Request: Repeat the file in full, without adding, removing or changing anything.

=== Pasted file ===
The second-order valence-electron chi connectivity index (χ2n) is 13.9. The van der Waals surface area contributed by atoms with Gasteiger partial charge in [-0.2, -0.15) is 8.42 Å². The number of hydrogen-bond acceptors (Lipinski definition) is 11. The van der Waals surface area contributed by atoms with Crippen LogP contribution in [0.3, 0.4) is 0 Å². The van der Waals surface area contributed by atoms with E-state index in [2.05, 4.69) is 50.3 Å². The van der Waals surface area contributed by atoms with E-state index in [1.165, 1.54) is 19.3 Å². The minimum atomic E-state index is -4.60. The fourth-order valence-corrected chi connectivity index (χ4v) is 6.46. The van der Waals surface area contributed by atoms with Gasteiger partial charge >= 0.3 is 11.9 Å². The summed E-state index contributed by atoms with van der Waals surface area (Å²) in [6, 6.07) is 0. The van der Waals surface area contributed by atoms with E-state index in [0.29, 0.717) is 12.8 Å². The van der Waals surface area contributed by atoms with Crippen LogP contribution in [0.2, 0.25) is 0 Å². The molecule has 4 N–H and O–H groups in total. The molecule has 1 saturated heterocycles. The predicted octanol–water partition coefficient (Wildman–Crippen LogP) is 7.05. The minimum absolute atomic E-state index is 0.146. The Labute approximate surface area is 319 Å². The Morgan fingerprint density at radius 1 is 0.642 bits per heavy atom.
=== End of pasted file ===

The second-order valence-electron chi connectivity index (χ2n) is 13.9. The van der Waals surface area contributed by atoms with Gasteiger partial charge in [-0.2, -0.15) is 8.42 Å². The number of hydrogen-bond acceptors (Lipinski definition) is 11. The van der Waals surface area contributed by atoms with Crippen LogP contribution in [0.3, 0.4) is 0 Å². The van der Waals surface area contributed by atoms with E-state index in [2.05, 4.69) is 50.3 Å². The van der Waals surface area contributed by atoms with E-state index in [1.165, 1.54) is 19.3 Å². The minimum atomic E-state index is -4.60. The fourth-order valence-corrected chi connectivity index (χ4v) is 6.46. The van der Waals surface area contributed by atoms with Gasteiger partial charge >= 0.3 is 11.9 Å². The summed E-state index contributed by atoms with van der Waals surface area (Å²) in [6, 6.07) is 0. The van der Waals surface area contributed by atoms with E-state index in [0.29, 0.717) is 12.8 Å². The van der Waals surface area contributed by atoms with Crippen LogP contribution in [0.2, 0.25) is 0 Å². The molecule has 4 N–H and O–H groups in total. The molecule has 1 saturated heterocycles. The predicted octanol–water partition coefficient (Wildman–Crippen LogP) is 7.05. The minimum absolute atomic E-state index is 0.146. The Labute approximate surface area is 319 Å². The Morgan fingerprint density at radius 1 is 0.642 bits per heavy atom.